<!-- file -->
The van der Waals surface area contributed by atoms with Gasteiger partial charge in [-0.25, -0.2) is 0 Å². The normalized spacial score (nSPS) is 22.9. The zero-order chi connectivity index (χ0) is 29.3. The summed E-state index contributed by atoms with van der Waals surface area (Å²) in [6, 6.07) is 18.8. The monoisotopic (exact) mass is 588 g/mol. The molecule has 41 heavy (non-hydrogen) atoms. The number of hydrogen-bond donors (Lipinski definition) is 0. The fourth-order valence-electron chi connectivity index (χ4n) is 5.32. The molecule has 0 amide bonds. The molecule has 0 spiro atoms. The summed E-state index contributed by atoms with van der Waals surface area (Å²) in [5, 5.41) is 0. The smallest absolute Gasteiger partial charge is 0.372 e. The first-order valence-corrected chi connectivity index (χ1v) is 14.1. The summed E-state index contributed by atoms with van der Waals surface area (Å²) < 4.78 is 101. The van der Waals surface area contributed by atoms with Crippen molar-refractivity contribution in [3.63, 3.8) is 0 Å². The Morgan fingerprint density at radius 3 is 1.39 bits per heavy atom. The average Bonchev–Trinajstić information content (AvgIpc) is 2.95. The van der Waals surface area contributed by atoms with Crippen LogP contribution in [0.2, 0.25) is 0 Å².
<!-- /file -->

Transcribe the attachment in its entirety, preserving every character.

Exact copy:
The van der Waals surface area contributed by atoms with Gasteiger partial charge in [-0.25, -0.2) is 0 Å². The normalized spacial score (nSPS) is 22.9. The zero-order chi connectivity index (χ0) is 29.3. The summed E-state index contributed by atoms with van der Waals surface area (Å²) in [6, 6.07) is 18.8. The monoisotopic (exact) mass is 588 g/mol. The molecule has 41 heavy (non-hydrogen) atoms. The number of hydrogen-bond donors (Lipinski definition) is 0. The fourth-order valence-electron chi connectivity index (χ4n) is 5.32. The molecule has 0 amide bonds. The molecule has 0 spiro atoms. The summed E-state index contributed by atoms with van der Waals surface area (Å²) in [5, 5.41) is 0. The smallest absolute Gasteiger partial charge is 0.372 e. The first-order valence-corrected chi connectivity index (χ1v) is 14.1. The summed E-state index contributed by atoms with van der Waals surface area (Å²) < 4.78 is 101. The van der Waals surface area contributed by atoms with Crippen molar-refractivity contribution in [3.63, 3.8) is 0 Å². The Morgan fingerprint density at radius 3 is 1.39 bits per heavy atom. The average Bonchev–Trinajstić information content (AvgIpc) is 2.95. The van der Waals surface area contributed by atoms with Crippen LogP contribution in [0.2, 0.25) is 0 Å².